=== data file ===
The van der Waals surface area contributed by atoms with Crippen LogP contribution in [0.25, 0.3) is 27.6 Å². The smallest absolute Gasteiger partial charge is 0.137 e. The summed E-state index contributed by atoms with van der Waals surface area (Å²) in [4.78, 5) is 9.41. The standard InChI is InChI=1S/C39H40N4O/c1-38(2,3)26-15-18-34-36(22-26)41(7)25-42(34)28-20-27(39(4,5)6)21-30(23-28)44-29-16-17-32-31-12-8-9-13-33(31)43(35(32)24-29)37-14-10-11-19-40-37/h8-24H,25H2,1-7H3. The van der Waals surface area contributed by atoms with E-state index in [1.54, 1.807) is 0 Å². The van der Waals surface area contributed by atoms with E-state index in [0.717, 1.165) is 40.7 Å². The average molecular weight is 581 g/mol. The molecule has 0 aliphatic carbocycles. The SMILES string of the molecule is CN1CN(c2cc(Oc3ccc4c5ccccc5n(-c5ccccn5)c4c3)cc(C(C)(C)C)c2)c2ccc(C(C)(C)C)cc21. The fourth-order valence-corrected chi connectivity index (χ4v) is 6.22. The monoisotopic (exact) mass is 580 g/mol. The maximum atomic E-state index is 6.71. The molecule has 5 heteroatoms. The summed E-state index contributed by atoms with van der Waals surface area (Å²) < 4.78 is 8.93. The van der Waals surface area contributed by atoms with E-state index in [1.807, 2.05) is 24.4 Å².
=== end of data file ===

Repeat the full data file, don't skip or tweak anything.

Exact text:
The van der Waals surface area contributed by atoms with Crippen LogP contribution in [0.25, 0.3) is 27.6 Å². The smallest absolute Gasteiger partial charge is 0.137 e. The summed E-state index contributed by atoms with van der Waals surface area (Å²) in [4.78, 5) is 9.41. The standard InChI is InChI=1S/C39H40N4O/c1-38(2,3)26-15-18-34-36(22-26)41(7)25-42(34)28-20-27(39(4,5)6)21-30(23-28)44-29-16-17-32-31-12-8-9-13-33(31)43(35(32)24-29)37-14-10-11-19-40-37/h8-24H,25H2,1-7H3. The van der Waals surface area contributed by atoms with E-state index in [1.54, 1.807) is 0 Å². The van der Waals surface area contributed by atoms with E-state index in [0.717, 1.165) is 40.7 Å². The average molecular weight is 581 g/mol. The molecule has 0 aliphatic carbocycles. The SMILES string of the molecule is CN1CN(c2cc(Oc3ccc4c5ccccc5n(-c5ccccn5)c4c3)cc(C(C)(C)C)c2)c2ccc(C(C)(C)C)cc21. The fourth-order valence-corrected chi connectivity index (χ4v) is 6.22. The monoisotopic (exact) mass is 580 g/mol. The maximum atomic E-state index is 6.71. The molecule has 5 heteroatoms. The summed E-state index contributed by atoms with van der Waals surface area (Å²) < 4.78 is 8.93. The van der Waals surface area contributed by atoms with E-state index in [1.807, 2.05) is 24.4 Å².